In what organizers are billing as a “first of its kind” initiative, a Chicago museum and university are teaming up to offer a new teacher-training program in science that aims to address the need for better qualified science instructors in local schools.
The partnership will seize on the individual strengths of the Museum of Science and Industry and the Illinois Institute of Technology, says a press release on the plans. The program will lead to the awarding of a master of science education degree or a middle-school science endorsement, with candidates attending classes both at the museum and the university.
The announcement notes that in Chicago, more than 70 percent of middle-school science teachers lack a degree or endorsement in science.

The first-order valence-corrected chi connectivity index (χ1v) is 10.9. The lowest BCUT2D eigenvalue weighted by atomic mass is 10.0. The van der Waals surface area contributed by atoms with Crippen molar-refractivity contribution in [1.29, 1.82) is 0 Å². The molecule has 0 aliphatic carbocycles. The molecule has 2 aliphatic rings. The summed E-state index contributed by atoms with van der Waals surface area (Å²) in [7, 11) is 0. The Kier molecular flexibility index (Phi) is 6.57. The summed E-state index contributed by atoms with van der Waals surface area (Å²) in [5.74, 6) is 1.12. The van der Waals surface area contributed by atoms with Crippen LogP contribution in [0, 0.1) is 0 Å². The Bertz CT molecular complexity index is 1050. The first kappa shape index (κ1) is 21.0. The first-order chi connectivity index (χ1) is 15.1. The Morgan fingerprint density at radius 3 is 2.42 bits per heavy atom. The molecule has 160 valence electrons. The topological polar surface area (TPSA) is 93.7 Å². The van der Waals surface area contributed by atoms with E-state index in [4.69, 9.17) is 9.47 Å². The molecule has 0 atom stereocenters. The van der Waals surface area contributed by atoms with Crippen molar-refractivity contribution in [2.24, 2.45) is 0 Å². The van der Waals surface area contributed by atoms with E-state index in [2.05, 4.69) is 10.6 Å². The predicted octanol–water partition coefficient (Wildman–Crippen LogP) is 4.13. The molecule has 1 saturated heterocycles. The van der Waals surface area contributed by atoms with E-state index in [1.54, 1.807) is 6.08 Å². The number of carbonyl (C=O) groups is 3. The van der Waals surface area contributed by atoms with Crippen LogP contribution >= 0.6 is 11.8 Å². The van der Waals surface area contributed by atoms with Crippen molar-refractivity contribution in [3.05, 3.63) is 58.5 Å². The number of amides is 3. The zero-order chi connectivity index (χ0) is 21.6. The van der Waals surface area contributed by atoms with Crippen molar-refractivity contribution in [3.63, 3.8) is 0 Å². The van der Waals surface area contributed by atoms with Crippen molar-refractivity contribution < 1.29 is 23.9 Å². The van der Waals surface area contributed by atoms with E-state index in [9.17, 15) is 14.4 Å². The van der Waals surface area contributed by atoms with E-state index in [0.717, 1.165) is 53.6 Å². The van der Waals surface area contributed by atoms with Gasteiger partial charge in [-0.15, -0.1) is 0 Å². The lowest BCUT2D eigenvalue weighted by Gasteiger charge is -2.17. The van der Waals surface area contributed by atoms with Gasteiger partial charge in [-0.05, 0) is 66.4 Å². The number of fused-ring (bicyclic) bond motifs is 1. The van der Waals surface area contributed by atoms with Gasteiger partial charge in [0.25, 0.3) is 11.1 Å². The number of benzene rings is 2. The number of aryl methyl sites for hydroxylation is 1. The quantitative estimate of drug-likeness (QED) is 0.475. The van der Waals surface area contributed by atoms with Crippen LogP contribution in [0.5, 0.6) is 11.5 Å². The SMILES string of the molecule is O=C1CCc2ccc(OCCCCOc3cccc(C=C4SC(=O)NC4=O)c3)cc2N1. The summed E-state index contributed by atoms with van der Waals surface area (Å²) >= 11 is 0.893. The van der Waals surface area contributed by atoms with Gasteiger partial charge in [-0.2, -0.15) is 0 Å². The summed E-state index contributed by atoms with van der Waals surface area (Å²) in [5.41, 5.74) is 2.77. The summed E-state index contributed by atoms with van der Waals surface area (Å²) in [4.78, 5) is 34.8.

“Without the content and teaching strategies, research confirms that these teachers are left at a disadvantage to create the next generation of scientists and engineers,” David Mosena, the president and chief executive officer of the science museum, said in the news release. “Every child should have the opportunity to achieve their full potential in science and technology from well-qualified science teachers, and this ground-breaking partnership serves teachers whose students are most in need of improved science instruction.”
Through the courses at the science museum, candidates will develop a broad background in science that aligns with national science standards and local curricula, the announcement says. Meanwhile, the Illinois Institute of Technology’s “research in the effective delivery of science content and classroom instructional practices” will provide a foundation for the program’s structure and approach. The institute will also provide required courses on curriculum and adolescent psychology.
A version of this news article first appeared in the Curriculum Matters blog.